More Details on the Peacock Skirt
Do you remember my Peacock Skirt? Megan of Elmsley Rose asked for some more close ups of the embroidery, and while I have been remodelling it (for a slightly less sylph-like waistline – I was a skinny teenager!) I took the opportunity to take some.
This, therefore, is a close up of the branch the peacock is standing on. I simply followed the instructions here, using coral stitch for the dark grey elements of the branch and scroll stitch for the pale yellow. I think that now if I were do something like this again, I would spend a bit of time tweaking the colours a little more, because I’m not sure I like having the peacock’s legs the same colour as the highlight on the branch!
You can see, too, that I struggled somewhat with tension and the fabric is a little puckered. This seems not to matter when I’m wearing the skirt – people still admire it!
The instructions for the Peacock’s back said to work the Pekinese Stitch fairly loosely to create a slight variation on colour and texture. Since the embroidery was worked in two strands of stranded cotton, that too contributes to a slightly “fluffy” appearance. The satin stitch sections around where the wing should be are in slightly different shades of grey, and worked at slightly different angles, again to produce varying tones and textures.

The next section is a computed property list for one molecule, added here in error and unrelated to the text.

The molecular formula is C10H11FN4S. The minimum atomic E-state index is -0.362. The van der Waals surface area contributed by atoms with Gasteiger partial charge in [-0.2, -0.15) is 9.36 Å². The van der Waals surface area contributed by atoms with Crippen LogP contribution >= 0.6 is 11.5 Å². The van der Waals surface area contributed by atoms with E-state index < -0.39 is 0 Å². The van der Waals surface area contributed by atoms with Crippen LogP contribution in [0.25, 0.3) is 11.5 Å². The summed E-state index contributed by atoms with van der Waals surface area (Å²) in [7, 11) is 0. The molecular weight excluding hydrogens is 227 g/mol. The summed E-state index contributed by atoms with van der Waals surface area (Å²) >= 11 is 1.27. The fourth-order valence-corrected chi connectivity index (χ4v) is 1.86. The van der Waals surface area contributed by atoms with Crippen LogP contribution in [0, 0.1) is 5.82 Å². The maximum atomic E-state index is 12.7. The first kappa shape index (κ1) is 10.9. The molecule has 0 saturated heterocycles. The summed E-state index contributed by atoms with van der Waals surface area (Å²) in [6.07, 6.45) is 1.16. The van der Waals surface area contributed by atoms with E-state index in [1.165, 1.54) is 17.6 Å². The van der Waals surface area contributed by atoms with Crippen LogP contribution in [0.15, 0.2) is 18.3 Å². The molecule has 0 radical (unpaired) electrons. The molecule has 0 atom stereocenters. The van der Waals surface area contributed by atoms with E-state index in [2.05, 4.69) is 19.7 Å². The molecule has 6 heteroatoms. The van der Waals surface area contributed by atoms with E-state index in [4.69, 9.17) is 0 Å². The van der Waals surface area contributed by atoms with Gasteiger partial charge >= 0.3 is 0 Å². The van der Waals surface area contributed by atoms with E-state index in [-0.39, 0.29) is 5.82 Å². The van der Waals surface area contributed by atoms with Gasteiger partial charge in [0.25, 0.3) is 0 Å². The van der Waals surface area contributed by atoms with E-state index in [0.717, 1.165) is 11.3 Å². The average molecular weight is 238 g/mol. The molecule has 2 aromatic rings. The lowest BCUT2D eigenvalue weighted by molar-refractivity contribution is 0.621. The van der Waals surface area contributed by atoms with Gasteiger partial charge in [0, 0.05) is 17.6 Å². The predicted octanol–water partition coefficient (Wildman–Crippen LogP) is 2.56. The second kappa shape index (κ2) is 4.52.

Looking at this close up now, I think the rows of stem stitch used for some sections of the body represent the feathers of the bird more successfully (although, again, the design doesn’t attempt a photo-realistic representation) than the sections of satin stitch or pekinese stitch. I do admit, however, that it was the chance to work pekinese stitch that attracted me to the design!
The centres of the flowers were worked using a Spiders Web Wheel. The instructions specified working as much thread into the stitch as possible to obtain a raised and highly textured effect. This contrasts very well with the long and short stitch flowers and the stem stitches on the peacock’s tail.
Again, coming back to these pieces years after stitching them, it’s fascinating to look at surprising details. The gold and russet leaves look as though they’ve been padded, but I’m quite sure they weren’t. I remember doing padded satin stitch for the first time quite recently and wishing I’d known about it earlier!